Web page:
Introducing the beetles
Helping to save the Walker River Basin with a bug
Tom Dudley, adjunct professor in the Department of Natural Resources and Environmental Science, examns saltcedar leaf beetles at a research site near Lovelock, Nevada.
Photo by Bob Conrad
Tuesday, October 25, 2005
By Jason Ching
North of Hawthorne runs a river of life. The Walker River feeds Walker Lake, a popular fishing destination, and serves the irrigation needs of hundreds of farmers along its course.
But between over-appropriation of water rights, drought and an invasion of foreign trees, water is growing scarce – and everything involved is drying up as a result. That’s why researchers at the University of Nevada, Reno are thrilled with the early successes of a recent biological control program aimed at saving the vanishing waters.
Saltcedar trees, also known as tamarisk, dominate more than 4,000 acres of the Walker River system, an area owned largely by the Walker River Paiute Tribe. From the lower river and the Walker Lake delta to the south shore of Walker Lake at the Hawthorne Army Depot, the non-native saltcedar drains large amounts of much-needed groundwater like thousands of organic siphons.
In addition, it displaces native plants, provides poor wildlife habitat, reduces grazing capacity and increases wildfire, flood and erosion risks. To counteract the destructive trees, in 2001 researchers began releasing the Saltcedar Leaf Beetle (Diorhabda elongata) into the area to remarkable success.
“It’s pretty phenomenal, really,” said Robert Pattison, a post-doctoral researcher with the United States Department of Agriculture Agricultural Research Service. “They’ve spread way beyond what we thought they’d do.”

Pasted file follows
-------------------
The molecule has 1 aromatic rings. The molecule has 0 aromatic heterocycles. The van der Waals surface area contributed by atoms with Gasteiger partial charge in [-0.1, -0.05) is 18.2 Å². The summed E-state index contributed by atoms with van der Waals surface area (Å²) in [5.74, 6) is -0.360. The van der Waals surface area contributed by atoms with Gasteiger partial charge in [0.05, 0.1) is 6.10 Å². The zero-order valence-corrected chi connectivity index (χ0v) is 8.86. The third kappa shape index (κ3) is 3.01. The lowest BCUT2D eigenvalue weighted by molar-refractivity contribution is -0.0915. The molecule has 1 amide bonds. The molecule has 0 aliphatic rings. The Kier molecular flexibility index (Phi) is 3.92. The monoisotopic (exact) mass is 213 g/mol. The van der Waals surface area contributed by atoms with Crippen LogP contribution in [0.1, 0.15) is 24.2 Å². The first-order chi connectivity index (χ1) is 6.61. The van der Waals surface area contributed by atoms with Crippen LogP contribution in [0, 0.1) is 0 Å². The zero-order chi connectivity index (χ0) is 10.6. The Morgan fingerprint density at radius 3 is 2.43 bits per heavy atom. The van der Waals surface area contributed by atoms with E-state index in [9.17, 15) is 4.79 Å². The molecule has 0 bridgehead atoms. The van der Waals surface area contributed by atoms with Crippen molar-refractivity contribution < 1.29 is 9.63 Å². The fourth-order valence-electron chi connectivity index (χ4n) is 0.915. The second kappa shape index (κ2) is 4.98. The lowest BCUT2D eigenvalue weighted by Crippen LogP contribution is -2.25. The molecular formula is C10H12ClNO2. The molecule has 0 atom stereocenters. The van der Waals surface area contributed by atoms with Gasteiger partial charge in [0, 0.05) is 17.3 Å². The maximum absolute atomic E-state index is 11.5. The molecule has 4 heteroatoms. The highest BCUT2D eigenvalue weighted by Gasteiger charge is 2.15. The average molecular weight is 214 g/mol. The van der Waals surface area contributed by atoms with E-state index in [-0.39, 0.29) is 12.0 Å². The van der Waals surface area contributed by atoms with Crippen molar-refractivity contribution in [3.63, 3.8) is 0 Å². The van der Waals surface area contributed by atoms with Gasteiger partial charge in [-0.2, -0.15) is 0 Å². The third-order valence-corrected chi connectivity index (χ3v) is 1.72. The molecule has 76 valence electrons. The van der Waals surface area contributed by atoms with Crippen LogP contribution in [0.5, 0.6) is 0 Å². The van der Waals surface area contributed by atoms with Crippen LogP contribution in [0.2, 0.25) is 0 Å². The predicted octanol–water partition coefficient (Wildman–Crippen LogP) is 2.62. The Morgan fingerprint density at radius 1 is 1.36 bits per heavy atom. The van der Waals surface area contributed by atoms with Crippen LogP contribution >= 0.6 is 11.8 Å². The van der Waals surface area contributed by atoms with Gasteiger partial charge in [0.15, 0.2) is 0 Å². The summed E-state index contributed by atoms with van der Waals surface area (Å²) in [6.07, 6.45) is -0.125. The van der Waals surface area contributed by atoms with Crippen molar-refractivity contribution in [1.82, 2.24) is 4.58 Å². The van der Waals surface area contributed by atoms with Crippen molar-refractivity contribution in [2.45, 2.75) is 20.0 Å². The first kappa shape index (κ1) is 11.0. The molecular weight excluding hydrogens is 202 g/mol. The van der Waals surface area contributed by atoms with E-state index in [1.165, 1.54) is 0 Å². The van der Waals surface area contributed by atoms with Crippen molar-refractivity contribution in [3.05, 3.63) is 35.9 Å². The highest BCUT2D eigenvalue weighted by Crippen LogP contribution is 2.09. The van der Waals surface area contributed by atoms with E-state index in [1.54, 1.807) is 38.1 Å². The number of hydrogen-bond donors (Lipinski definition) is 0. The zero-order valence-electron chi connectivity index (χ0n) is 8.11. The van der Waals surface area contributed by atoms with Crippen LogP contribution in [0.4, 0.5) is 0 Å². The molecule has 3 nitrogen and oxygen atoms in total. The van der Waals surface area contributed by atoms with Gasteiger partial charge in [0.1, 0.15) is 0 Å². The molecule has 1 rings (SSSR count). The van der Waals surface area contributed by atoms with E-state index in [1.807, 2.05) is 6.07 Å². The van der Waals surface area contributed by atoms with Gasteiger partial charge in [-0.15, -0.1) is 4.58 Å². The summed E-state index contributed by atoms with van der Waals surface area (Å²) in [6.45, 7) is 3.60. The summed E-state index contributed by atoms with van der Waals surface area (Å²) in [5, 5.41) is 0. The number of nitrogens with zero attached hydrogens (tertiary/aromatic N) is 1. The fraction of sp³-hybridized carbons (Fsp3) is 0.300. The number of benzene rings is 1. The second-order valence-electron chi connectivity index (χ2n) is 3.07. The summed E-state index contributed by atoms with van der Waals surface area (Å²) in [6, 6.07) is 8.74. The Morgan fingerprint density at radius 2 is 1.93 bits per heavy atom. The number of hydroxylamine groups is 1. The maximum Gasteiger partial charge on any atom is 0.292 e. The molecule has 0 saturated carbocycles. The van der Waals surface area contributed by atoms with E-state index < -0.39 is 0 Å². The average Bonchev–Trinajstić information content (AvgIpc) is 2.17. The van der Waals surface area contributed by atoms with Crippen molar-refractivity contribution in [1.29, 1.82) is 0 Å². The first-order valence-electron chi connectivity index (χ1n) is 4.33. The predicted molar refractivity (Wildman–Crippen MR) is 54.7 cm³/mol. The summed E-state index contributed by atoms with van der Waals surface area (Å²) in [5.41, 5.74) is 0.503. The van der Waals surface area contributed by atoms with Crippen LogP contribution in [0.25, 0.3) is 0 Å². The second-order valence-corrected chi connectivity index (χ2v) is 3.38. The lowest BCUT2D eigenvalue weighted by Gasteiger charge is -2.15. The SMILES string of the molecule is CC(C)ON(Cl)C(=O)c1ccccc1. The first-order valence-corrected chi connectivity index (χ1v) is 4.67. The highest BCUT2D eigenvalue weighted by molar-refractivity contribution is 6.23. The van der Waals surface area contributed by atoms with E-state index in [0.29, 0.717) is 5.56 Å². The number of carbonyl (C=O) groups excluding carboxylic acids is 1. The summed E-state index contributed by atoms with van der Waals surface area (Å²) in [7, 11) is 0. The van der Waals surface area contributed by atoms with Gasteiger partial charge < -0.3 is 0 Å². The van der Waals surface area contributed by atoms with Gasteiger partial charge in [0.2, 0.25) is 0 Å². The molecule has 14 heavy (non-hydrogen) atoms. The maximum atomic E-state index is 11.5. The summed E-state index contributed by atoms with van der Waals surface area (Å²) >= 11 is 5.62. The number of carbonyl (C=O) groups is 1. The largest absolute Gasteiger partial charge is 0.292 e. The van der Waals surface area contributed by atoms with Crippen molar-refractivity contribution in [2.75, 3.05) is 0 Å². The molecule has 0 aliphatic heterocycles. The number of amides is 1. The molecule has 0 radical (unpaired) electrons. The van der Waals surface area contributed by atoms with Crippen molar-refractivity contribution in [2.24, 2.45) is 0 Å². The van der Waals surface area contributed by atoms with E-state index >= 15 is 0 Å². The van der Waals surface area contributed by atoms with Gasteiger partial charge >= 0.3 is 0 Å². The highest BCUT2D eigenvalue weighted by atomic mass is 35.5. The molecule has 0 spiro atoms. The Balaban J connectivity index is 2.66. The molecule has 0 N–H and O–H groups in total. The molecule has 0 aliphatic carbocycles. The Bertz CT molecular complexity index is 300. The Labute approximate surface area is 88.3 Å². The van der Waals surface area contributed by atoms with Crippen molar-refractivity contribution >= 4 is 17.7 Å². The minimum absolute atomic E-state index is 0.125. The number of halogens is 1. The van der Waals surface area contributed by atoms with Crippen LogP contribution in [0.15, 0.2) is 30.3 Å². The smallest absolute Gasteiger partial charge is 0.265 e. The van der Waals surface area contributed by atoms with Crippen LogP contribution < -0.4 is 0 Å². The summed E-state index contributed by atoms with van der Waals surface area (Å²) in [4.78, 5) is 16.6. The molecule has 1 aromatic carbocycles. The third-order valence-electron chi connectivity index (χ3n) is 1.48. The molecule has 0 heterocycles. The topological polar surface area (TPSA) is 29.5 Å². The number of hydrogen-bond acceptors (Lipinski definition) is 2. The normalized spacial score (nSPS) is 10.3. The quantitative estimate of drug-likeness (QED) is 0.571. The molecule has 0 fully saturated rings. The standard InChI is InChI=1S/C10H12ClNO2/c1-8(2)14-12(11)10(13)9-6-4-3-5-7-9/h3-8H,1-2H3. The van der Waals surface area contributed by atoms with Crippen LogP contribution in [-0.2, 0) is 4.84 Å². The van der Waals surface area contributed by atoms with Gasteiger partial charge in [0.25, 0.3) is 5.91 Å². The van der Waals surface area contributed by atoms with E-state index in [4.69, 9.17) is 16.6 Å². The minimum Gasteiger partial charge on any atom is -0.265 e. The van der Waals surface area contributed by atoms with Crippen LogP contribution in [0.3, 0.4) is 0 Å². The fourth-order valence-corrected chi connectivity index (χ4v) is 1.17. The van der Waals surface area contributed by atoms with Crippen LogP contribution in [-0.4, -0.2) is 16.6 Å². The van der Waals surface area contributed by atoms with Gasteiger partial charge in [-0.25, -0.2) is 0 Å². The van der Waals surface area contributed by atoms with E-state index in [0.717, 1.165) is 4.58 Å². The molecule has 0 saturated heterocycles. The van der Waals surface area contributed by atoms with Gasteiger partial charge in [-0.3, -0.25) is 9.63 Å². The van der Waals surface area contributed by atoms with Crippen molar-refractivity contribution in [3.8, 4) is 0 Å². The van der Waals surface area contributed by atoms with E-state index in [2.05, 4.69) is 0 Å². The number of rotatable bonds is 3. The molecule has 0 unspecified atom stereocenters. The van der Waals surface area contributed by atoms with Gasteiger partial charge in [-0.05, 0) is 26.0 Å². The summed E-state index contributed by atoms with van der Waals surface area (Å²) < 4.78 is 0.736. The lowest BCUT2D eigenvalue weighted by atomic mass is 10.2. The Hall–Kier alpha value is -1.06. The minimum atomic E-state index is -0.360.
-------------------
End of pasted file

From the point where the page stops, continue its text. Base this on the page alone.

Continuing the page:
The beetles, which eat only saltcedar, work by scraping the leaves and stems, causing the foliage to dry out and the tree to eventually die in as little as three years.
This, in turn, has lead to a 75 percent reduction in water loss for the Walker River area in just the first year of defoliation, Pattison said.
Saltcedar affected by the beetles turn brown from the lack of water. Pattison said that while driving for a stretch of about 20 miles, all that could be seen were brown saltcedar.
In response to concerns about controlling the beetles, Pattison said that the beetles will have a very specific effect in the ecosystem.
“We know what they’re going to eat and their impact on other plants is pretty minimal,” he said. “People worry about biological control, but things have come along since the old days.”
Pattison said the concern for the future is preventing weeds such as knapweeds and whitetop from growing in to replace the saltcedar. Eliminating the saltcedar is important, but there’s still more that will need to be figured out, he said.
“[The saltcedar] is a step,” Pattison said. “But we need to be thinking about what happens next, how best to restore the ecosystem.”
Tom Dudley, adjunct Natural Resources and Environmental Science research professor, said that if native plants fill in for all the dead saltcedar, they will still only use half as much water. And in addition to the water loss reductions, wildlife is increasing, specifically native birds that feed on the beetles, and some farmlands that had to stop production may be able to open again.
“I know that a guy up the way is going to be able to open up some land again,” he said. “And he’s going to be tickled pink about that.”